Death Magazine were an experimental noise group who were active between 1982 and 1984, they sometimes used the pseudonym of Spontaneous Human Combustion. They were around the Black Country region of the UK and played around 20 shows. They are famed for being the final band to play the infamous Equinox event in London before things were shut down by the police during Death Magazine 52s performance. This 2LP collection by Harbinger sound is a collection of their live and studio recordings, of which some have only surfaced on various compilations over the years; this is the first release of all their material on one collection.
The band was described as having a floating membership policy which included; Simon French, Paul Lay, Mike Dando , Chris Reynolds, Sean Dower (Dick Donkeys , Emma Boland, Mike Grant, Andrew Jefferies and Wag. Philip Guest also makes a guest appearance at the Equinox live performance featured on the record.
The A side consists of three tracks recorded MRS. Studios Walsall on 29th July 1982. Most of the tracks consist of various percussion, bass guitar and samples; there are some vocals involved. It functions as a stripped down experimental post-punk – funk – jazz hybrid jam session; there are squealing saxophones deep bass lines. It references the Industrial culture of its’ time through it’s’ use of odd sounds, vocal samples, shouted/muffled vocals make for a noisier approach. There are some nods to Glenn Branca’s ascension through the pitch and pace of the drum style. This first demo is effective through its simple formula.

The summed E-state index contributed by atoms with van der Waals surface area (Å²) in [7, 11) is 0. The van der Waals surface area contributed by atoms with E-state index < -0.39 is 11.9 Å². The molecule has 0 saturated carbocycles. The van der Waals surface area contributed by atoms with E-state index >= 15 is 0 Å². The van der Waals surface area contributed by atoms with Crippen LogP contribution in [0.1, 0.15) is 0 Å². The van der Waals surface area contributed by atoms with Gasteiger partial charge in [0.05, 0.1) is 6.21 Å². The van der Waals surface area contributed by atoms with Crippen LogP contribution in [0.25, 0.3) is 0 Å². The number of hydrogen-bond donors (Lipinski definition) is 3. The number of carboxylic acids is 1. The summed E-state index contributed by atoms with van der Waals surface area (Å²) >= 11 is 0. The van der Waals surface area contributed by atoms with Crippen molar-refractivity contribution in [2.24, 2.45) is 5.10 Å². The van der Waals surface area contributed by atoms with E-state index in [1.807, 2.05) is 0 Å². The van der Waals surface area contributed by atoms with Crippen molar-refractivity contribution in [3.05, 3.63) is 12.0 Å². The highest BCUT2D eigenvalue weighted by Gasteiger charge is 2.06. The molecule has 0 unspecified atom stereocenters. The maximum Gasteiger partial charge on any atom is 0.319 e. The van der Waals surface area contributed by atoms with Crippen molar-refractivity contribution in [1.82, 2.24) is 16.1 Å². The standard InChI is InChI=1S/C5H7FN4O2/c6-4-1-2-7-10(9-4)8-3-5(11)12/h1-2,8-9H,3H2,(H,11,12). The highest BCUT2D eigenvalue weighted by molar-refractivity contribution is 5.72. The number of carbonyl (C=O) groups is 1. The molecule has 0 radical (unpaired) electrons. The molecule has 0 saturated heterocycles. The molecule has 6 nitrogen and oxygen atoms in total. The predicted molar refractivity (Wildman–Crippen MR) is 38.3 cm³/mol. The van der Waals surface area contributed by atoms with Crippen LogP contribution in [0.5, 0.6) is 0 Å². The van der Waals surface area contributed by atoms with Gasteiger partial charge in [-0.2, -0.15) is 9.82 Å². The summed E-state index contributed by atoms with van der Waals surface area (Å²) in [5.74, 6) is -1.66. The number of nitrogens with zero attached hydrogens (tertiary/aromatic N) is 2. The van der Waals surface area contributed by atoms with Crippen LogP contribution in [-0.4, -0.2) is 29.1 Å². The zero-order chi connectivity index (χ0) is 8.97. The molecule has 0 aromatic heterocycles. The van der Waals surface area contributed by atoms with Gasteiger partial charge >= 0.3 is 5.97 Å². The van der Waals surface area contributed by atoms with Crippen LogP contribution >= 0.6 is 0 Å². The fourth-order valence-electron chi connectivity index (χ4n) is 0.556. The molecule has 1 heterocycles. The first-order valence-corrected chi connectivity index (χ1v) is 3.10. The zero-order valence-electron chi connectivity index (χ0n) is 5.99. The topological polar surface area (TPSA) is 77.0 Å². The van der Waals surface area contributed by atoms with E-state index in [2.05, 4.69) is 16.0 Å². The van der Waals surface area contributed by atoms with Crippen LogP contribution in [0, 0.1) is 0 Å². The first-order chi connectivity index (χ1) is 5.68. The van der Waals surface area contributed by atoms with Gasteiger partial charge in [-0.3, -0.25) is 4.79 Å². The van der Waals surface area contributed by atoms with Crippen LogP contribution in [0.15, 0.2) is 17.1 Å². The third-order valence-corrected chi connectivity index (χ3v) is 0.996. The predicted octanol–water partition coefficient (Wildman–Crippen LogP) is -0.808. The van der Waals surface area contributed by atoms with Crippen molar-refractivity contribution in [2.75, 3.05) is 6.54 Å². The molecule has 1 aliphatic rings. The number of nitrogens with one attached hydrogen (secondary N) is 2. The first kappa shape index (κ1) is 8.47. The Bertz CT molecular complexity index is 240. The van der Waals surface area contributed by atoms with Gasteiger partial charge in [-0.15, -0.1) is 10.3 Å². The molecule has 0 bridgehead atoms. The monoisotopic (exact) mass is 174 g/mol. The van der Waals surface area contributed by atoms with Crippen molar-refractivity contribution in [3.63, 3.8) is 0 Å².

Side B consists of another demo from recorded around a year later at the same studios on 20th May 1983. The entire session is dominated a lot more percussion and is more advanced from the opening track Traditions. Beginnings sees the emergence of drones and vocals from the sea of percussion. These trance like percussive sessions are vastly different results from the first demo. Death Magazine 52 seemed to use primitive instrumental means, the ritualistic feel of each track and chanted vocals does not sound to out of place from modern bands like Sunburned Hand of the Man. Reformation starts with further raw percussion and squealing saxophones, a kind of free noise passage of sound. Birth overlays different recoded conversational samples and sex moans. The Speeds of the vocal sounds are warped to make a stuttering Fluxus type sound collage. Dominance is chanted to more percussive ritual coupled with angry shouting. Ideology combines film samples and metallic slamming. Both Dominance and Ideology use broken forms of metallic percussion that form and break rhythm continuously; Elites is a more complexed group percussive noise session.
A lone discordant saxophone opens Side C, which is a raw recording of a live performance at Arches, Wolverhampton, 26th April, 1983. As a whole this is more in line with the 2nd studio demo. Eventually percussion beats away in the background, a distorted megaphone vocal enters and more percussion. This builds up into a clattering tribal ritual of different percussive sounds. A variety of percussive elements enter and leave the work, making way to reinforce the sax that wails amongst the chaos like a lost voice in a wilderness, sometimes working with the vocals. Death Magazine 52 gives a chaotic and damaged live performance.